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ask joan During the Q&A session following one of my recent presentations, a mom in the audience asked my advice about how to handle an uncomfortable situation she was experiencing with one of her four year old twin daughters. She related that one daughter was thrilled about every opportunity to spend alone time with her. Mom described joyful outings eating lunch together and going to museums. However, when it was the other daughter’s turn to have her special time with mom, the child screamed, refused to leave the house, and clung to the nanny. Naturally, this mom was upset, remorseful, and angry about the fact that her daughter was rejecting her. Mom asked me if I thought she should just let her daughter stay home, with the hope that the situation would change over time. I adamantly clarified that these circumstances warranted immediate attention and intervention. I said that she must work hard to get reconnected to this daughter. I suggested that she begin to spend time alone with her daughter at home for small amounts of time, especially in the face of expectable tantrums and rage. I told her that the compliant daughter should leave the house with the nanny while mom spends time alone with the 74

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agitated child. Little by little if she feels that mom understands and tolerates her feelings, they both can reconnect with more love and understanding. I cautioned mom that this would take some time. Also, I emphasized how helpful it would be if mom could articulate what her daughter might be feeling, such as, “I know you are upset, you want to go with the nanny, but I love you and want special alone time with you”, etc. If not handled sensitively and promptly, the girls will grow up with enormous resentment toward one another because one will be labeled the good twin and her sister’s identity will be organized around being the bad, unlovable one. The divisiveness between them in the face of mother’s overt preferential feelings will be emotionally devastating for everyone. Unfortunately, a good/bad schism between the girls already exists, and this dilemma has to be confronted and remedied sooner rather than later. It is so crucial to fight for a connection to twins, trying hard not to compare them and appreciating each one for who she is. For more information and professional advice on parenting twins, consider learning more about Dr. Friedman’s practice and her current book Emotionally Healthy Twins: A New Philosophy for Parenting Two Unique Children. Dr. Joan A. Friedman is a psychotherapist who has devoted many years of her professional career to educating twins and their families about twins’ emotional needs. A twin herslef and having worked through her own twinship challenges and parented her fraternal twin sons, she is a definitive expert about twin development. She is the author of Emotionally Healthy Twins: A New Philosophy for Parenting Two Unique Children. Her second book that is now available, The Same but Different, addresses the intricacies of adult twin relationships.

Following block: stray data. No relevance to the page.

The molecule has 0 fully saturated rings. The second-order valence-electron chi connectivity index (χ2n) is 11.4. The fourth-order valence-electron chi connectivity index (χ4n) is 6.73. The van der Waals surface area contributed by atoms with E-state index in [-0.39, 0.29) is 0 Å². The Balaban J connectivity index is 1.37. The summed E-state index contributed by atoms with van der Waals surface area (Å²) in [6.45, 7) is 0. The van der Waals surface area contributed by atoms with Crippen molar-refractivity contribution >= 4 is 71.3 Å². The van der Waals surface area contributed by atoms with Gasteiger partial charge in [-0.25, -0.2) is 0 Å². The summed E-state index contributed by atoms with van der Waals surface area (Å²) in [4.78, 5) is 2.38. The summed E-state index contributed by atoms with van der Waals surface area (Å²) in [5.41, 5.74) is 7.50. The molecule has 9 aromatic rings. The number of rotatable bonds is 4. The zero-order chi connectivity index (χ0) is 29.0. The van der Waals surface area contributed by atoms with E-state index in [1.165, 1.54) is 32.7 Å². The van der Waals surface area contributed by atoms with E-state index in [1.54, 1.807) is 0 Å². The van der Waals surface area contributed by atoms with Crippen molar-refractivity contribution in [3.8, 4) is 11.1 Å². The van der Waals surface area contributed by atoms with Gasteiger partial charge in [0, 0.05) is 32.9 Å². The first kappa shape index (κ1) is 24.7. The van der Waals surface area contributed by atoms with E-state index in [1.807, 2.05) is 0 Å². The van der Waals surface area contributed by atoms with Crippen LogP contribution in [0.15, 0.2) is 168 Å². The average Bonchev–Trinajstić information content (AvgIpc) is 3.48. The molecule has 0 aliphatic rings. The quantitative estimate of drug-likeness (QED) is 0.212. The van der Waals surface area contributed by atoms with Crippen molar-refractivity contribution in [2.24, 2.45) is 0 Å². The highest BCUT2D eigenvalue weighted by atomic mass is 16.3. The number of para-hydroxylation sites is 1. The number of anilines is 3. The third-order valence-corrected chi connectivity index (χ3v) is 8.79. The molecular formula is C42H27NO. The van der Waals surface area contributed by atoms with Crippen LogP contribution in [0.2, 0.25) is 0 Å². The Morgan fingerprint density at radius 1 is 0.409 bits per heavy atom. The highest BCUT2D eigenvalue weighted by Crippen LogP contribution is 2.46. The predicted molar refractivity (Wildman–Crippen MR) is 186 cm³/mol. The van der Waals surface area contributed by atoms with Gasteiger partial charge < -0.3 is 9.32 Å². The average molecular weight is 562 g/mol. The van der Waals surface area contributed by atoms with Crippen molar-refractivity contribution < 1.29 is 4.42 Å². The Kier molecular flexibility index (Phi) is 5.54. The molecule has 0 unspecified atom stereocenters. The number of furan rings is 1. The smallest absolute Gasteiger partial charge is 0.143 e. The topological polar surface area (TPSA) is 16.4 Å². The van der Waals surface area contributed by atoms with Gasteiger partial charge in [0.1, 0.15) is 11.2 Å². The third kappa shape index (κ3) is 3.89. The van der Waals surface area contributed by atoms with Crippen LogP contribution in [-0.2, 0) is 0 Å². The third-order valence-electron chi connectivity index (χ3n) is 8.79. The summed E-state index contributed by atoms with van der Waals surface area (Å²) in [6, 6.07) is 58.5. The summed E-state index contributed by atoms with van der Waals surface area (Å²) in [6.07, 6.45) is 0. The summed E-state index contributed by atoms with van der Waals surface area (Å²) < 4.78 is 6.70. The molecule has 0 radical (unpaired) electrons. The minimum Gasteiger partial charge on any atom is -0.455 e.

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Multiplicity Spring 2014  

Raising multiples in non-traditional ways with articles on military families, life as a single mom, discussing racism with your kids, teachi...

Multiplicity Spring 2014  

Raising multiples in non-traditional ways with articles on military families, life as a single mom, discussing racism with your kids, teachi...

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